CO2 for Cheap - The Planted Tank Forum
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post #1 of 17 (permalink) Old 09-30-2012, 01:15 AM Thread Starter
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CO2 for Cheap

Hi, I wanted to ask if anyone knows of a way to measure CO2 in the aquarium in a very cheap manner? I'm looking for something custom built or store bought for around $10. I currently have a 60 gallon with just 4 live dwarf lillies that are getting big. I plan to add about 6 aponogetons and up to 4 additional dwarf lillies and I want to be sure I will not need C02 injection as I am really trying to avoid it - due to cost and upkeep requirements. I simply want to know my current levels and that the additional plants will not require the addition of a CO2 system. I'm new to plants and I do not want a planted aquarium - just lower nitrates. So, I'm guessing if the plants lack CO2 they will begin to die off or discolor or something like that?
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post #2 of 17 (permalink) Old 09-30-2012, 01:20 AM
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At $10, you're talking about Excel, which is a liquid carbon source, or a DIY system that involves a couple plastic bottles, sugar, water, yeast, some tubing, and a cheap diffuser ($5 maybe from Evilbay).

Excel is made by Seachem, and is just glutaraldehyde, extremely diluted by water.

If you wanted a decent, safe pressurized system, it's gonna be $125 absolute minimum for cheapo regulator, paintball cylinder, and fittings.
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post #3 of 17 (permalink) Old 09-30-2012, 01:38 AM
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DIY yeast activated CO2 is one way but not cost affective in a 60g tank. You would probably need 2 to 3 2L bottles to provide enough CO2 for a 60g tank. The yeast would lose their effectiveness in a week or 2 and you have to remake them again. How much a 5lb sugar would cost? $3 to $4? You would need about 2lb of sugar for each 2l bottle. You can do the math. In a month, you would be spending something like $20 just for the sugar alone.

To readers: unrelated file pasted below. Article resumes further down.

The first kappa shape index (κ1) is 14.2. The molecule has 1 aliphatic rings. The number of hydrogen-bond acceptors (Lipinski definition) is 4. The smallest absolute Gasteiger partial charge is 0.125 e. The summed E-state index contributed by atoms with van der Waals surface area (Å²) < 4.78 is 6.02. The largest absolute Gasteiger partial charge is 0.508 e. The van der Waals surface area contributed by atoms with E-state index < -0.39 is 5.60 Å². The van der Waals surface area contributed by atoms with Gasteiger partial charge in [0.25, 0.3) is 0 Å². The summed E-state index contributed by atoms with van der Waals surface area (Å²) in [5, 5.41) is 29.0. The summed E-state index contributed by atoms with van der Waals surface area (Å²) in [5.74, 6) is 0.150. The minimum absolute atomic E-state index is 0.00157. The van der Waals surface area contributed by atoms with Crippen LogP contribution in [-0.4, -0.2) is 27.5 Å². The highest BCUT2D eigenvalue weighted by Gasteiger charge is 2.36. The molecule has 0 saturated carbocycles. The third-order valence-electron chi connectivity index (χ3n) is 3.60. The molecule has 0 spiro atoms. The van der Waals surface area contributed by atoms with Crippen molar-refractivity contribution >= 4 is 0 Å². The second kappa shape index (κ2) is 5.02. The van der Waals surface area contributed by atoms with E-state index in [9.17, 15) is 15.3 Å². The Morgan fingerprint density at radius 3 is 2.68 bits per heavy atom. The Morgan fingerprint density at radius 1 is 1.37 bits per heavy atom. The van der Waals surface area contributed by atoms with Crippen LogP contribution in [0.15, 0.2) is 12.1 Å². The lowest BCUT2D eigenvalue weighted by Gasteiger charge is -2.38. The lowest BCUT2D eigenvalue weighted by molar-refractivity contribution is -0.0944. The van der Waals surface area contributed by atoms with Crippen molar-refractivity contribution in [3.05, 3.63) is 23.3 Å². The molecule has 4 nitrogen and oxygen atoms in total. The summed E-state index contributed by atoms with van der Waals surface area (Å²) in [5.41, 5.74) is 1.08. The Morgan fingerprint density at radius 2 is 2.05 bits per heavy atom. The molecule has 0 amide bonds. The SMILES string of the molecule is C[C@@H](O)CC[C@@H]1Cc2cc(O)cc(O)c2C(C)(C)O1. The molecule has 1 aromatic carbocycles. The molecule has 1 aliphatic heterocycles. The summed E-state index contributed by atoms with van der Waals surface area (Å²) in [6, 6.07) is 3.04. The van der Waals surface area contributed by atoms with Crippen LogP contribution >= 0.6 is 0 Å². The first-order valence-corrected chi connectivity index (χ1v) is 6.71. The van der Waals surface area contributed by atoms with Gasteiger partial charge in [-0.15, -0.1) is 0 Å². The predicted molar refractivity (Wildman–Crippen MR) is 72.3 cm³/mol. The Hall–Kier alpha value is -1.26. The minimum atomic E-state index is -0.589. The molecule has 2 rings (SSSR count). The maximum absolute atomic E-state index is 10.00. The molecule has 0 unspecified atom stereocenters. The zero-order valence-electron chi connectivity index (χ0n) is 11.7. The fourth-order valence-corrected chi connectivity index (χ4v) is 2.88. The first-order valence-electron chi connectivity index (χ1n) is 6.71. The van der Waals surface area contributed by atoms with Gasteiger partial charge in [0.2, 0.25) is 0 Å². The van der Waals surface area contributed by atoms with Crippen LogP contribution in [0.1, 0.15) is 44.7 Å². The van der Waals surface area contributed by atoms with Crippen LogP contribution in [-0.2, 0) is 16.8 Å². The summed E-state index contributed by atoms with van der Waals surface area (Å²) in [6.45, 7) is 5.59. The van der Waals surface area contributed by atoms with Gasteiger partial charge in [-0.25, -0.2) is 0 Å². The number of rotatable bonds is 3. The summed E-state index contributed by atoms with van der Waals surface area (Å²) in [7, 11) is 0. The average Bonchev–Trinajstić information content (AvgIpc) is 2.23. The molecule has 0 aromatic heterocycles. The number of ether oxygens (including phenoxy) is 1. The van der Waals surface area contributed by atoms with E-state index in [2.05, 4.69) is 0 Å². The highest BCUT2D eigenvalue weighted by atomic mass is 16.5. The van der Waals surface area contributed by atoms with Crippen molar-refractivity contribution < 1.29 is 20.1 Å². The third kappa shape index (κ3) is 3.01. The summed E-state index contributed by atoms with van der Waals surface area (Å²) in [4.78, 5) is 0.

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post #4 of 17 (permalink) Old 09-30-2012, 02:24 AM
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Are you asking for a cheap way to add CO2, or a cheap way to measure it?

It sounds to me like you want to measure it. Since it sounds like you don't have CO2, you levels are going to be pretty low. Not anywhere even almost near a DIY or pressurized system.

Not all plants require CO2 injection, but those that do will slowly die off without it.
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post #5 of 17 (permalink) Old 09-30-2012, 02:36 AM
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If your lighting is just right you won't need CO2. Check out the Low Tech forum for lots of info on this. The sticky at the top of the lighting forum has some threads that should help you know if your lighting is low or medium or high.

If your lighting is high enough that the amount of CO2 in your tank is insufficient for the plants then algae generally will start to become a nuisance. If your lighting is seriously too low then plants won't grow well.

If you have 6 aponogetons and 8 lilies then your tank will definitely look planted soon. Those are beautiful large growing plants.


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post #6 of 17 (permalink) Old 09-30-2012, 02:42 AM
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Keep the tank low tech and a rich substrate, well fertilized. Most plant will grow slowly.


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post #7 of 17 (permalink) Old 09-30-2012, 03:36 AM